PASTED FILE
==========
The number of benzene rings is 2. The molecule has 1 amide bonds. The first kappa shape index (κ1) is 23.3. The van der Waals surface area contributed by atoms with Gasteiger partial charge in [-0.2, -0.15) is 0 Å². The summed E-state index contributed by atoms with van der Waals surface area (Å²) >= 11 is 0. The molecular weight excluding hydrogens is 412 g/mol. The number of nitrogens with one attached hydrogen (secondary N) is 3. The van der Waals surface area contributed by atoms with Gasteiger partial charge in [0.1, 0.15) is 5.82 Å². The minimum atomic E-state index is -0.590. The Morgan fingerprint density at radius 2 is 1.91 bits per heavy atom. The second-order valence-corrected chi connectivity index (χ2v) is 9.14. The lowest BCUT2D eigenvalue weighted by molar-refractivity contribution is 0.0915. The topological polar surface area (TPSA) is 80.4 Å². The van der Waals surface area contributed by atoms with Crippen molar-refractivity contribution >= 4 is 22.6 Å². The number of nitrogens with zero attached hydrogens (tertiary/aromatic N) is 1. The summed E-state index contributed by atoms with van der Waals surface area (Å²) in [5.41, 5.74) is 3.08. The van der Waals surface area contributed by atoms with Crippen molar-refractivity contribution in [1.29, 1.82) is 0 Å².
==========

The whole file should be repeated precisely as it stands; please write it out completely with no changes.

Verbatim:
The number of benzene rings is 2. The molecule has 1 amide bonds. The first kappa shape index (κ1) is 23.3. The van der Waals surface area contributed by atoms with Gasteiger partial charge in [-0.2, -0.15) is 0 Å². The summed E-state index contributed by atoms with van der Waals surface area (Å²) >= 11 is 0. The molecular weight excluding hydrogens is 412 g/mol. The number of nitrogens with one attached hydrogen (secondary N) is 3. The van der Waals surface area contributed by atoms with Gasteiger partial charge in [0.1, 0.15) is 5.82 Å². The minimum atomic E-state index is -0.590. The Morgan fingerprint density at radius 2 is 1.91 bits per heavy atom. The second-order valence-corrected chi connectivity index (χ2v) is 9.14. The lowest BCUT2D eigenvalue weighted by molar-refractivity contribution is 0.0915. The topological polar surface area (TPSA) is 80.4 Å². The van der Waals surface area contributed by atoms with Crippen molar-refractivity contribution >= 4 is 22.6 Å². The number of nitrogens with zero attached hydrogens (tertiary/aromatic N) is 1. The summed E-state index contributed by atoms with van der Waals surface area (Å²) in [5.41, 5.74) is 3.08. The van der Waals surface area contributed by atoms with Crippen molar-refractivity contribution in [1.29, 1.82) is 0 Å².